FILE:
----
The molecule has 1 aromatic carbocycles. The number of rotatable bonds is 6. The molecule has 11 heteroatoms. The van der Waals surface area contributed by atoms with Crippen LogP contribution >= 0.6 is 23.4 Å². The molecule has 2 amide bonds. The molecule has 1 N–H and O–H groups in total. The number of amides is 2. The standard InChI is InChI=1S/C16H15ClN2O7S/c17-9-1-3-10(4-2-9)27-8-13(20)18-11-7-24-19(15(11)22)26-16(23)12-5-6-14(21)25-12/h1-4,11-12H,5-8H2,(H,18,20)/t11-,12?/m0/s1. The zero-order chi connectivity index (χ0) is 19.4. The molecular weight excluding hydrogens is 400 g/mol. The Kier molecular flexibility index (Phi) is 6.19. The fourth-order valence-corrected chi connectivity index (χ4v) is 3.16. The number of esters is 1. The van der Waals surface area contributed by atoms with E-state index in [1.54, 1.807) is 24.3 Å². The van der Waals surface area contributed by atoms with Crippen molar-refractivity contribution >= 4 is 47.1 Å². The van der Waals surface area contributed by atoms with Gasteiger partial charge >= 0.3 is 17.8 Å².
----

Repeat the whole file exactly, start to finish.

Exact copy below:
The molecule has 1 aromatic carbocycles. The number of rotatable bonds is 6. The molecule has 11 heteroatoms. The van der Waals surface area contributed by atoms with Crippen LogP contribution >= 0.6 is 23.4 Å². The molecule has 2 amide bonds. The molecule has 1 N–H and O–H groups in total. The number of amides is 2. The standard InChI is InChI=1S/C16H15ClN2O7S/c17-9-1-3-10(4-2-9)27-8-13(20)18-11-7-24-19(15(11)22)26-16(23)12-5-6-14(21)25-12/h1-4,11-12H,5-8H2,(H,18,20)/t11-,12?/m0/s1. The zero-order chi connectivity index (χ0) is 19.4. The molecular weight excluding hydrogens is 400 g/mol. The Kier molecular flexibility index (Phi) is 6.19. The fourth-order valence-corrected chi connectivity index (χ4v) is 3.16. The number of esters is 1. The van der Waals surface area contributed by atoms with E-state index in [1.54, 1.807) is 24.3 Å². The van der Waals surface area contributed by atoms with Crippen molar-refractivity contribution >= 4 is 47.1 Å². The van der Waals surface area contributed by atoms with Gasteiger partial charge >= 0.3 is 17.8 Å².